Tuesday, August 24, 2010

The Bog People, or What I Did on My Christmas Break 2005

{I have all these hilarious blog posts just sitting in the Drafts folder. I think they deserve to be published!! Here's one from almost five years ago. Wow!}


Between the Christmas and New Year's holidays, Ashpenaz and I traveled with our parents up to the Pittsburgh, PA area, where Grandpa G, Aunt and Uncle SteelersFan, and the Cuz live.

Two years ago around the same time, we toured a lovely Victorian mansion and grounds, ate at Primanti's, and shopped at Station Square. This year was even more educational.

Who needs shopping when museums are available? (Oh, but museums usually have gift shops! How can Elena resist?)

Ashpenaz tried to drag me to the Andy Warhol museum. "But if you were just exposed more to his work, Elena, you would appreciate him," she enthused.

"Ash, I've had all the Andy Warhol exposure I could ever want. I heard and saw an interesting CBS Sunday Morning segment on the guy. I don't need to see rows of neon Campbell's soup cans up close to appreciate Mr. Warhol. He was odd. His art was odd. Nuff said."

Little Sister just harumphed her college-know-it-all-art-history-major harumph...and finally gave up.

In place of the Warhol whatchamathingie, we chose the Nationality Rooms in the Cathedral of Learning on the campus of University of Pittsburgh and the Carnegie Museum of Art and Natural History.

First, we passed the Heinz Chapel. Yes, Heinz....the ketchup people. It was a mixture of Gothic and Romanesque architecture. Too bad it was closed till after January 1. It would have been a neat tour. The quote from one of the Heinz folk, upon the dedication of the building, is actually quite moving: "If those who come under the influence of this place go out to face life with new courage and restored faith because of the peace and calm and loveliness they found here … this commemorative sanctuary will not have been built in vain."---Howard Heinz, from the Dedication Address, November 20, 1938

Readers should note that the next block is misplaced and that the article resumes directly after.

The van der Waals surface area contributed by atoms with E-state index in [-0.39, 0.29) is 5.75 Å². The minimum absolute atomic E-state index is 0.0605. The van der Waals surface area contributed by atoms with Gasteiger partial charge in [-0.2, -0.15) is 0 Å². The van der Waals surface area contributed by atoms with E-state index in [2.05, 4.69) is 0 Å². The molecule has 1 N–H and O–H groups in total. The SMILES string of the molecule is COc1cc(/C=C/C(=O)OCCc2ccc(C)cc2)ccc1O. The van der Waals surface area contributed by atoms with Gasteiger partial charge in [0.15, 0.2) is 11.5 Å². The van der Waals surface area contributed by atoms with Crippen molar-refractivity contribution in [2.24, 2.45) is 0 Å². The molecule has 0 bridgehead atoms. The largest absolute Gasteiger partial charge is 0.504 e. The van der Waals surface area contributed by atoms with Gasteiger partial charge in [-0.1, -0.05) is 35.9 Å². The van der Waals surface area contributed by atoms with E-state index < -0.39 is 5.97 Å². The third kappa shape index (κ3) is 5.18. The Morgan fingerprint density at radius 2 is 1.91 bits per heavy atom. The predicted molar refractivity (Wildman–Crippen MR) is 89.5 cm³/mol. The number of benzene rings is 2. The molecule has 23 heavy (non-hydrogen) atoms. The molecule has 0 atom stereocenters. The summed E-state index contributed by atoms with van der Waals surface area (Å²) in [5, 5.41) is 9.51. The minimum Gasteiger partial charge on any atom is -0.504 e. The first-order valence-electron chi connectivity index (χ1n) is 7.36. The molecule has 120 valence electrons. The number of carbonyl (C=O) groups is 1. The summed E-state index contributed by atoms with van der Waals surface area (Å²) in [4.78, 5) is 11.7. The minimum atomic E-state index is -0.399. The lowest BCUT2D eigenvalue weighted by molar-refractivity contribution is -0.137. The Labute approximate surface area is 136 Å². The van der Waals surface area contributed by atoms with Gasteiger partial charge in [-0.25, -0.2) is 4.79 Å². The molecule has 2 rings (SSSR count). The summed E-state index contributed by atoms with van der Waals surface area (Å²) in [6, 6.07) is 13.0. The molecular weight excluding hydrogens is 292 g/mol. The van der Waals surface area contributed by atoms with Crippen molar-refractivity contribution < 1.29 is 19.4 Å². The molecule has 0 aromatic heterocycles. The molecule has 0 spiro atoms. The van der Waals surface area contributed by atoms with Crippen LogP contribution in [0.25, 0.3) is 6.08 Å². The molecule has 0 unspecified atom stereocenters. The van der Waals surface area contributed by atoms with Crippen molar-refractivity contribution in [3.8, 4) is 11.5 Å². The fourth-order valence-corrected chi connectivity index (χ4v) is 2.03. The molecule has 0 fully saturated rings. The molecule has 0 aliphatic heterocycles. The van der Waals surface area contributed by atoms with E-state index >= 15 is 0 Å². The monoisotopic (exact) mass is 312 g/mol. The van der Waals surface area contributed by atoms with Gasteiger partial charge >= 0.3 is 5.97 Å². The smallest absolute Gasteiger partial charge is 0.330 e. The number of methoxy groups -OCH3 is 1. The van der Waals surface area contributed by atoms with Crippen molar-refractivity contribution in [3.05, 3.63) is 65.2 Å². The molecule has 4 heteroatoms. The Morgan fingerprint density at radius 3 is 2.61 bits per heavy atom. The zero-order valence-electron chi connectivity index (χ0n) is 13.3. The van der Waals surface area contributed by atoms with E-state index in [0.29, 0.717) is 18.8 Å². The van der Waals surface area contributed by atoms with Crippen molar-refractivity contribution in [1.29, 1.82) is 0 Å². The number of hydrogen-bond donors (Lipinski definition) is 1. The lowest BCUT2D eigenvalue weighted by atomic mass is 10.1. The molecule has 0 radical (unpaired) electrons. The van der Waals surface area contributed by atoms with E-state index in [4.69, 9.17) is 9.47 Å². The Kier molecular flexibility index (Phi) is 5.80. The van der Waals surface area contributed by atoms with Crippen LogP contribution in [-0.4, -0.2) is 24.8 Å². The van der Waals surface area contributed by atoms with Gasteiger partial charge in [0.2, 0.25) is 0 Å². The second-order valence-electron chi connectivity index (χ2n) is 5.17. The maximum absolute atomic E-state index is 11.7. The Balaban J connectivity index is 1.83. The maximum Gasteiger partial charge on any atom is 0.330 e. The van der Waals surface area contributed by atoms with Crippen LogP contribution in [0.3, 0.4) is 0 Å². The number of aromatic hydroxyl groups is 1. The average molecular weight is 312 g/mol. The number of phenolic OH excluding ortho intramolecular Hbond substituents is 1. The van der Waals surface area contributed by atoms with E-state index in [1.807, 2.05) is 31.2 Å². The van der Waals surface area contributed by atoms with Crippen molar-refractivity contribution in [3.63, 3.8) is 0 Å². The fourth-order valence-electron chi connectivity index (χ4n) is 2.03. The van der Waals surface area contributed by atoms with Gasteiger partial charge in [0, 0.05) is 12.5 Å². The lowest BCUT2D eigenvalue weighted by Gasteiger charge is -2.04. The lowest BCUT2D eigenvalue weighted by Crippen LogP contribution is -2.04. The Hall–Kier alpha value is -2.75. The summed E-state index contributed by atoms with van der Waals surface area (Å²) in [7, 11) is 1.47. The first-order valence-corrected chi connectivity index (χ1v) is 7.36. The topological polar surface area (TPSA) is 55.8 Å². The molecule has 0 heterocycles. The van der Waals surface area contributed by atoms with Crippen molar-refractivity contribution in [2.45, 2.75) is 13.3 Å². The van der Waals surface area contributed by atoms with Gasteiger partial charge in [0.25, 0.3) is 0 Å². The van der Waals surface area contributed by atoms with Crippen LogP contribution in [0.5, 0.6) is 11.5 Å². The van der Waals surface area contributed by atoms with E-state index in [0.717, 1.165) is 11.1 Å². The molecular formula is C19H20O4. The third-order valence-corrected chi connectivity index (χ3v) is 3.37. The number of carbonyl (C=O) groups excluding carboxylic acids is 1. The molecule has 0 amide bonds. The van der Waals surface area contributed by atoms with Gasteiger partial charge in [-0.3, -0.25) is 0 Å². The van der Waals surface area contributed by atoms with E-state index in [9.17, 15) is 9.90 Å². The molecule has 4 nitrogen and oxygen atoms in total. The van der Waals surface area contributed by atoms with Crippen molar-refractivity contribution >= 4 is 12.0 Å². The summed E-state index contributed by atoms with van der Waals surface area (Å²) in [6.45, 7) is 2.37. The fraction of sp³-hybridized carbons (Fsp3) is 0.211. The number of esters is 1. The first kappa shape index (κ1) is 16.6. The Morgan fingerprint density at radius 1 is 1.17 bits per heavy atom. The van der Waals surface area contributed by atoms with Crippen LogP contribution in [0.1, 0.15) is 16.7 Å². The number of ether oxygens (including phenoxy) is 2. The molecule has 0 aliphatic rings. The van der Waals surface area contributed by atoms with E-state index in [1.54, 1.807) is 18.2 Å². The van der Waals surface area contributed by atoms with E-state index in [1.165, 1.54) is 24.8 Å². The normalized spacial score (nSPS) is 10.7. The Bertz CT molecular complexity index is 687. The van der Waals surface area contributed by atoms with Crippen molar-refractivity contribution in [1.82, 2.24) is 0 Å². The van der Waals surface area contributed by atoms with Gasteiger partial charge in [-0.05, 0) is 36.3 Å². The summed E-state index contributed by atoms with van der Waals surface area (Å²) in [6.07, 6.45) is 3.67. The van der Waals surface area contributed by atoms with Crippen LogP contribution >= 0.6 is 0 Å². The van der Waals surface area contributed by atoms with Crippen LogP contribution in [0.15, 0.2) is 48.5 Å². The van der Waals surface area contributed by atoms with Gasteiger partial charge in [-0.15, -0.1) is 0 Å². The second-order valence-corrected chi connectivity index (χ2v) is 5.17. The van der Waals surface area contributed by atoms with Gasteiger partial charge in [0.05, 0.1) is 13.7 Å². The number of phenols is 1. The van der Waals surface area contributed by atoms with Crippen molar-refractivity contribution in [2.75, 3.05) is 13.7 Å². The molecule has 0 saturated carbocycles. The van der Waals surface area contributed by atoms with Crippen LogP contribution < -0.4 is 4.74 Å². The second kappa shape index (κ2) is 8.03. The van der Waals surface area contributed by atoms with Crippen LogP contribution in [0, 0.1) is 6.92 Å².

First stop was the Cathedral of Learning. The what of what? Yes, a cathedral. Yes, it really looks like a cathedral. Yes, "of Learning." Classrooms and administrative offices can be found on almost every floor.

Why this building? Well, supposedly, in the 1920s, the new chancellor of the school was hailing a taxi. The cabbie didn't know how to get to U of Pitt, so the chancellor decided he needed to figure out a way to put the university "on the map."

Now, not only are classes held there...and office tasks...tasked...but also you can tour the Nationality Classrooms. Various nationalities of people who live in Pennsylvania form committees and raise money to decorate and furnish a room to reflect that nationality's culture. We saw these rooms: Armenian, Hungarian, Lithuanian, Swedish, Norwegian, Russian, Greek, English, French, Irish, Scottish, German, Early American, Indian, Austrian, Swiss, Chinese, and Japanese.